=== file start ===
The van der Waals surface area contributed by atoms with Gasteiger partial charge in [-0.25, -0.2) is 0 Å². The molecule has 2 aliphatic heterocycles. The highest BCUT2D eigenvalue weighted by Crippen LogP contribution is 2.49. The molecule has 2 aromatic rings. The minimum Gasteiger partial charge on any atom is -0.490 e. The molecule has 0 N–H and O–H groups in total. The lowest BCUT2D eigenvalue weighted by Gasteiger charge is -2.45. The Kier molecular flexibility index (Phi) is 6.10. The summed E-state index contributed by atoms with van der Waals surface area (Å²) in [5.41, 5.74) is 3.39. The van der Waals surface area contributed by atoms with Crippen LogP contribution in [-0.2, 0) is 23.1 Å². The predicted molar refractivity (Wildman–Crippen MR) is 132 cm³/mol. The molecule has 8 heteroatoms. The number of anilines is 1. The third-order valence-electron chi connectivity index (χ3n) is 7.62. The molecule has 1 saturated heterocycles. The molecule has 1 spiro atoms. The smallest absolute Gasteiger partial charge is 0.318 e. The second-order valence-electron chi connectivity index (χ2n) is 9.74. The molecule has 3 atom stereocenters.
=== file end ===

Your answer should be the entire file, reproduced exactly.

The van der Waals surface area contributed by atoms with Gasteiger partial charge in [-0.25, -0.2) is 0 Å². The molecule has 2 aliphatic heterocycles. The highest BCUT2D eigenvalue weighted by Crippen LogP contribution is 2.49. The molecule has 2 aromatic rings. The minimum Gasteiger partial charge on any atom is -0.490 e. The molecule has 0 N–H and O–H groups in total. The lowest BCUT2D eigenvalue weighted by Gasteiger charge is -2.45. The Kier molecular flexibility index (Phi) is 6.10. The summed E-state index contributed by atoms with van der Waals surface area (Å²) in [5.41, 5.74) is 3.39. The van der Waals surface area contributed by atoms with Crippen LogP contribution in [-0.2, 0) is 23.1 Å². The predicted molar refractivity (Wildman–Crippen MR) is 132 cm³/mol. The molecule has 8 heteroatoms. The number of anilines is 1. The third-order valence-electron chi connectivity index (χ3n) is 7.62. The molecule has 1 saturated heterocycles. The molecule has 1 spiro atoms. The smallest absolute Gasteiger partial charge is 0.318 e. The second-order valence-electron chi connectivity index (χ2n) is 9.74. The molecule has 3 atom stereocenters.